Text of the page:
Wintermute CEO, Evgeny Gaevoy has confirmed that the multi-million-dollar Wintermute hack may has been linked to a critical bug in the Ethereum vanity address-generating tool called Profanity.
Wintermute, a crypto asset algorithmic market maker, was on Tuesday hit by $160 million in its DeFi operations, according to founder and CEO Evgeny Gaevoy. More than 90 assets of different values were stolen, he said.
The hack comes a few days after 1inch flagged Profanity-generated addresses as high risk.
Profanity is a tool that lets Ethereum users create “vanity addresses” – personalized wallet addresses that contain human-readable messages, which make transfers easier.
Profanity bug leads to wallet breach
Binance CEO, Changpeng Zhao posted on Twitter that the Wintermute exploit looked “like Profanity-related” but did not explain how.
“If you used vanity addresses in the past, you might want to move those funds to a different wallet,” he cautioned.
Polygon chief information security officer Mudit Gupta corroborated the allegations with evidence.
“I took a quick look and my best guess is that it was a hot wallet compromise due to the Profanity bug that was publicly disclosed a few weeks ago,” Gupta said in a blog post.
“The vault only allows admins to do these transfers and Wintermute’s hot wallet is an admin, as expected. Therefore, the contracts worked as expected but the admin address itself was likely compromised,” he said, adding:
“The admin address is a vanity address (starts with a bunch of zeroes) which might have been generated using the famous but buggy vanity address generating tool called Profanity.”
Crypto security company Certik also explained how the attack was carried out. “The exploiter used a privileged function with the private key leak to specify that the swap contract was the attacker-controlled contract,” the blog post read.
Vanity addresses are supposed to be impossible to replicate but hackers have found a way to reverse calculate these codes, accessing millions of dollars.
Wintermute CEO, Evgeny Gaevoy later confirmed that hack was linked to Profanity. Evgeny was breaking down the incident. “The attack was likely linked to the Profanity-type exploit of our DeFi trading wallet. We did use Profanity and an internal tool to generate addresses with many zeroes in front. Our reason behind this was gas optimization, not “vanity” he stated in a Twitter thread.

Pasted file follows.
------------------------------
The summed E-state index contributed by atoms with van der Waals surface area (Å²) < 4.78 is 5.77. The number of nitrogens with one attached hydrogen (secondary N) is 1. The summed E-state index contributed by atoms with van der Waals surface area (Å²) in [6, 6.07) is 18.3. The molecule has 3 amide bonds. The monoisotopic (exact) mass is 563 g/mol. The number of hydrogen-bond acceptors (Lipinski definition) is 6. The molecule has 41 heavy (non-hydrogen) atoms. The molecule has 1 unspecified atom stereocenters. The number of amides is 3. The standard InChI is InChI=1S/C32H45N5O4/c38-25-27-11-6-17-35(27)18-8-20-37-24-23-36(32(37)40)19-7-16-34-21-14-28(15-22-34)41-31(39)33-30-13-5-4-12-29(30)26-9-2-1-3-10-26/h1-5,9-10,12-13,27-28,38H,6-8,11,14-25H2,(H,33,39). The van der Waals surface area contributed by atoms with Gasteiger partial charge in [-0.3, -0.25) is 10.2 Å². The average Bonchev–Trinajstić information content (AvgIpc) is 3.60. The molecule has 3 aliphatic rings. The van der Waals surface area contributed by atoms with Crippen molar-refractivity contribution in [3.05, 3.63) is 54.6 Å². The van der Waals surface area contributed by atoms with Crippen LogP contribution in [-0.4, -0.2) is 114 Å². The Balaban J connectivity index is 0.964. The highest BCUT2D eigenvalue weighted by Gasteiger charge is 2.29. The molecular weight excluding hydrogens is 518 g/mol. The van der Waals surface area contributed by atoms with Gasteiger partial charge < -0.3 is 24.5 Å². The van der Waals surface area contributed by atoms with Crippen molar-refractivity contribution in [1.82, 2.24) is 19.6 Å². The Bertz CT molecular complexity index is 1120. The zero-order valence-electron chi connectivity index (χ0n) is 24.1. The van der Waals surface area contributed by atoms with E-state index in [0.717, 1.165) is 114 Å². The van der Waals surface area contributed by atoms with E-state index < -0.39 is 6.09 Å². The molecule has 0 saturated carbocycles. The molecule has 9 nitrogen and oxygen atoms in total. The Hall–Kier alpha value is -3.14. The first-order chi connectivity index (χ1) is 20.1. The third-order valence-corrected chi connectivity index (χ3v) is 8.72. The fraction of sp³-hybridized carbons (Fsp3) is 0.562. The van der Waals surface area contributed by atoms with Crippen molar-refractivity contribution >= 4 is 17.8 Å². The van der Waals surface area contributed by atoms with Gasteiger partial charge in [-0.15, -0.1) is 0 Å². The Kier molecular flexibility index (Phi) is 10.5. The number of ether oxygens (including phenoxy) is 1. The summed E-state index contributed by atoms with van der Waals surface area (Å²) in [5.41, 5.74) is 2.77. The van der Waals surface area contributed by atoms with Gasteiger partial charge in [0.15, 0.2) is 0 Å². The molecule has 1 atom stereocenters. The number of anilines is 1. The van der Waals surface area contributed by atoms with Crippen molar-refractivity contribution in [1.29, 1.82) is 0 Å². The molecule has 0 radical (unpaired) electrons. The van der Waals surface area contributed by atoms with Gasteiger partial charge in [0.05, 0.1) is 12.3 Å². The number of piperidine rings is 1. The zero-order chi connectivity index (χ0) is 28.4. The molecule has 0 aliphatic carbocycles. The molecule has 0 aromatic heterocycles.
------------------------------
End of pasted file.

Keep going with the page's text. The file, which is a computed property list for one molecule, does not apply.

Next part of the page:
Wintermute’s hack comes a few days after DEX aggregator 1inch Network issued a warning that people whose accounts are connected to Profanity were not safe. The firm discovered a vulnerability in the popular vanity address tool, which put millions of dollars in user money at risk.
“Transfer all of your assets to a different wallet as soon as possible,” 1inch warned at the time. “If you used Profanity to get a vanity smart contract address, make sure to change the owners of that smart contract.”
Evgeny Gaevoy, the Wintermute CEO, confirmed late Tuesday “the attack was likely linked to the Profanity-type exploit of our DeFi trading wallet.”
He said “we did use Profanity and an internal tool to generate addresses with many zeroes in front. Our reason behind this was gas optimization, not ‘vanity’. The DEX has since “moved to a more secure key generation script.”
“As we learned about the Profanity exploit last week, we accelerated the ‘old key’ retirement,” Gaevoy averred.
The developer behind Profanity, known on Github as “johguse”, admitted that the tool was in its current form very risky.
“I strongly advise against using this tool in its current state. The code will not receive any updates and I’ve left it in an uncompilable state. Use something else!” johguse wrote on Github.
The Wintermute attack is not the first time codes have been manipulated to steal user funds. Earlier this month, hackers stole more than $3.3 million in ETH from several Profanity-related wallet addresses using the same method, according to crypto sleuth ZachXBT.
The $160 million Wintermute exploit makes it only the fifth largest DeFi hack in 2022. The exploit falls behind several key exploits this year, most notably, the $550 million Ronin Bridge hack from March this year.
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